Pitso Mosimane, coach of Mamelodi Sundowns celebrates with Rhulani Mokwena, Assistant coach of Mamelodi Sundowns. Picture: Muzi Ntombela/BackpagePix
Pitso Mosimane, coach of Mamelodi Sundowns celebrates with Rhulani Mokwena, Assistant coach of Mamelodi Sundowns. Picture: Muzi Ntombela/BackpagePix

Pitso has high praise for Rhulani Mokwena

By Mihlali Baleka Time of article published Sep 17, 2020

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JOHANNESBURG - “Never mind the coach, he (Mokwena) is an intelligent person. A good coach of respect and integrity. He has got his information and has got his knowledge.”

Mamelodi Sundowns coach Pitso Mosimane shared those sentiments upon the return of assistant coach Rhulani Mokwena to the club in July, after he spent two and a half seasons at Orlando Pirates.

The former Pirates interim coach had appeared to be the missing part of the puzzle in the technical team after being one of the conductors during Sundowns’ completion of a double - winning the Absa Premiership title and Nedbank Cup - in the last three weeks.

Heading into the bio-bubble, the Brazilians were a little behind and their fate was not in their hands. They trailed Premiership leaders Kaizer Chiefs, who had a superior goal difference, by four points.

But at the end, Sundowns made smashing and grabbing the league title from Chiefs on the final day of the season look all too easy after winning their last five matches on the trot, while Chiefs were stuttering.

Mosimane and Sundowns completed the domestic treble, having also won the Telkom Knockout in December. But the 56-year-old coach has looked to his subordinates in the technical team and gave thanks for assisting him over the finish.

Assistant and goalkeeper coach Manqoba Mngqithi and Wendell Robinson have stuck beside “Jingles” through thick and thick in his reign. But perhaps some props should go to “prodigal son” Mokwena for bringing wealth of knowledge to the team after a three-year absence.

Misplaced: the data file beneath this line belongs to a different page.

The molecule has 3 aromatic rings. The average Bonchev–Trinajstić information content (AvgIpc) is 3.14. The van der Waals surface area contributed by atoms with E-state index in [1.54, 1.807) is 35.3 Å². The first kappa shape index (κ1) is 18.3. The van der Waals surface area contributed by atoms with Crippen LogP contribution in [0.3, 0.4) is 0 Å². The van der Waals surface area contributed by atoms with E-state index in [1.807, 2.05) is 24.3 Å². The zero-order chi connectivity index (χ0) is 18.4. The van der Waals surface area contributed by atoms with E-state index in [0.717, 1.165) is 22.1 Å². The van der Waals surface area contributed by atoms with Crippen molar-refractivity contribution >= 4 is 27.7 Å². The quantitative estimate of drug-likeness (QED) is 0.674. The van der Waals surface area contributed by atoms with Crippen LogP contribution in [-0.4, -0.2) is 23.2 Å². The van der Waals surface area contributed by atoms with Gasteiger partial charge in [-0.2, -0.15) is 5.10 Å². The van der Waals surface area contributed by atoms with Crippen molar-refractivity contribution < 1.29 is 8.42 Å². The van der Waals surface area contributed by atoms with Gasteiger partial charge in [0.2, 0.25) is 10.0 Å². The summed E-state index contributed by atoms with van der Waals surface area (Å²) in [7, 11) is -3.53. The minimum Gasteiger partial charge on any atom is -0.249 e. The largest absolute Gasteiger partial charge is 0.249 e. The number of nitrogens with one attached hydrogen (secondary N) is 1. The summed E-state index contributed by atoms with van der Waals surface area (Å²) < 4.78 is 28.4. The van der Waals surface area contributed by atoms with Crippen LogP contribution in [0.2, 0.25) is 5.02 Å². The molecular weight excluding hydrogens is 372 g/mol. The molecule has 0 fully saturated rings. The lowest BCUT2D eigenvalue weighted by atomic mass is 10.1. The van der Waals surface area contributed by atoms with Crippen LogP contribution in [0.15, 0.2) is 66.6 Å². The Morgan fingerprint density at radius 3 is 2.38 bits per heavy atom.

Mokwena’s first two years at Pirates were all about extended learning from an experienced campaigner such as Micho Sredojevic whose success around the continent is well scripted. But Mokwena already showed glimpses of being a master instead of the student.

Sredojevic allowed Mokwena to run the lectures to the players on the sidelines and publicly stood to be corrected when at fault. Such that when that cohesiveness aired, many believed that Mokwena was the actual head coach, while Sredojevic was a front.

But as an audition for the role of running an institution that meant a lot - his grandfather, father and uncle called Pirates home - Mokwena was temporarily handed the reins when Sredojevic left early last season. But he drowned.

Eventually, Mokwena was loaned out to Chippa United early this year as head coach before the season was halted by Covid-19. But as he returned to Sundowns, following the end of his contract at Pirates, from the extended season, a matured Mokwena prevailed.

Together with the “classified book he left with” and the three-year experience he gained there, Sundowns had fresh ideas of how to be champions of the land again. It was even seamless for Mokwena to run instructions on the sidelines, because the relationship he built with the seniors had reached brotherly status.

But another acumen that Mokwena possesses is being able to work with youngsters. Percy Tau, who’s currently South Africa’s biggest export, had an unwavering relationship with Mokwena when he rose to stardom.

And that’s why you can bet on Mokwena to have played a profound role in helping youngsters Keletso Makgalwa, Promise Mkhuma and Siphelele Mkhulise, to come off the blocks for the team during the double victory in the bubble.

As most people who are associated with Sundowns are happy with the return of Mokwena, so is Mosimane who said his assistant “is an angel, he has got a lot of luck”, adding “I said to him please don’t miss many trophies again, stay where the trophies are”.


IOL Sport

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